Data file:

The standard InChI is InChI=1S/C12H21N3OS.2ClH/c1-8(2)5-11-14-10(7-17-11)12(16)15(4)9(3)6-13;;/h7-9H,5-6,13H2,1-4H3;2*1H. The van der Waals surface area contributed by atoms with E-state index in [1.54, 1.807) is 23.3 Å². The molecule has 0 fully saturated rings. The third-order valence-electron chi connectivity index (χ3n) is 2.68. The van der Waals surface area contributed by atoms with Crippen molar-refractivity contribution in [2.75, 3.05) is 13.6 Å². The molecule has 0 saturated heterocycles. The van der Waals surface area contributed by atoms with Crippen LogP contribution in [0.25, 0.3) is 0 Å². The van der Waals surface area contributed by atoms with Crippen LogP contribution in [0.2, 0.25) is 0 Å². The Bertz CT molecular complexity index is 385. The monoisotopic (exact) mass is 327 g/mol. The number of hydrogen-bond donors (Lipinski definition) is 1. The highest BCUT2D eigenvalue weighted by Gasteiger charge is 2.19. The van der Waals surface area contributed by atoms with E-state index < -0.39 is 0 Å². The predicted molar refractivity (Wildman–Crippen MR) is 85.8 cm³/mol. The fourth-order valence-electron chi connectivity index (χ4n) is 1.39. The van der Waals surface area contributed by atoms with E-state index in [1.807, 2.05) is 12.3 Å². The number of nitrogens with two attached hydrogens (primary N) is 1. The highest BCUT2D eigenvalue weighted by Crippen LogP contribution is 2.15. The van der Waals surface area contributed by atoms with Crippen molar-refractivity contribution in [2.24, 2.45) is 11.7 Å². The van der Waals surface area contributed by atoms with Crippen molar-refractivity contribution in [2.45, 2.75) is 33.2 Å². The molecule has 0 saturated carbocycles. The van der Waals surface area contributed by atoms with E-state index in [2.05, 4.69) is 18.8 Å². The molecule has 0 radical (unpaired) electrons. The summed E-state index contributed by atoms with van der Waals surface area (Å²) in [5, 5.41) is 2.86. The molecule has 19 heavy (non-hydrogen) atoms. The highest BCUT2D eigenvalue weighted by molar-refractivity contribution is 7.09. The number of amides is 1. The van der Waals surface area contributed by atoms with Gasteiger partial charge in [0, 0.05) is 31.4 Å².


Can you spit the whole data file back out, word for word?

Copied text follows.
The standard InChI is InChI=1S/C12H21N3OS.2ClH/c1-8(2)5-11-14-10(7-17-11)12(16)15(4)9(3)6-13;;/h7-9H,5-6,13H2,1-4H3;2*1H. The van der Waals surface area contributed by atoms with E-state index in [1.54, 1.807) is 23.3 Å². The molecule has 0 fully saturated rings. The third-order valence-electron chi connectivity index (χ3n) is 2.68. The van der Waals surface area contributed by atoms with Crippen molar-refractivity contribution in [2.75, 3.05) is 13.6 Å². The molecule has 0 saturated heterocycles. The van der Waals surface area contributed by atoms with Crippen LogP contribution in [0.25, 0.3) is 0 Å². The van der Waals surface area contributed by atoms with Crippen LogP contribution in [0.2, 0.25) is 0 Å². The Bertz CT molecular complexity index is 385. The monoisotopic (exact) mass is 327 g/mol. The number of hydrogen-bond donors (Lipinski definition) is 1. The highest BCUT2D eigenvalue weighted by Gasteiger charge is 2.19. The van der Waals surface area contributed by atoms with E-state index < -0.39 is 0 Å². The predicted molar refractivity (Wildman–Crippen MR) is 85.8 cm³/mol. The fourth-order valence-electron chi connectivity index (χ4n) is 1.39. The van der Waals surface area contributed by atoms with E-state index in [1.807, 2.05) is 12.3 Å². The number of nitrogens with two attached hydrogens (primary N) is 1. The highest BCUT2D eigenvalue weighted by Crippen LogP contribution is 2.15. The van der Waals surface area contributed by atoms with Crippen molar-refractivity contribution in [2.24, 2.45) is 11.7 Å². The van der Waals surface area contributed by atoms with Crippen molar-refractivity contribution in [2.45, 2.75) is 33.2 Å². The molecule has 0 saturated carbocycles. The van der Waals surface area contributed by atoms with E-state index in [2.05, 4.69) is 18.8 Å². The molecule has 0 radical (unpaired) electrons. The summed E-state index contributed by atoms with van der Waals surface area (Å²) in [5, 5.41) is 2.86. The molecule has 19 heavy (non-hydrogen) atoms. The highest BCUT2D eigenvalue weighted by molar-refractivity contribution is 7.09. The number of amides is 1. The van der Waals surface area contributed by atoms with Gasteiger partial charge in [0, 0.05) is 31.4 Å².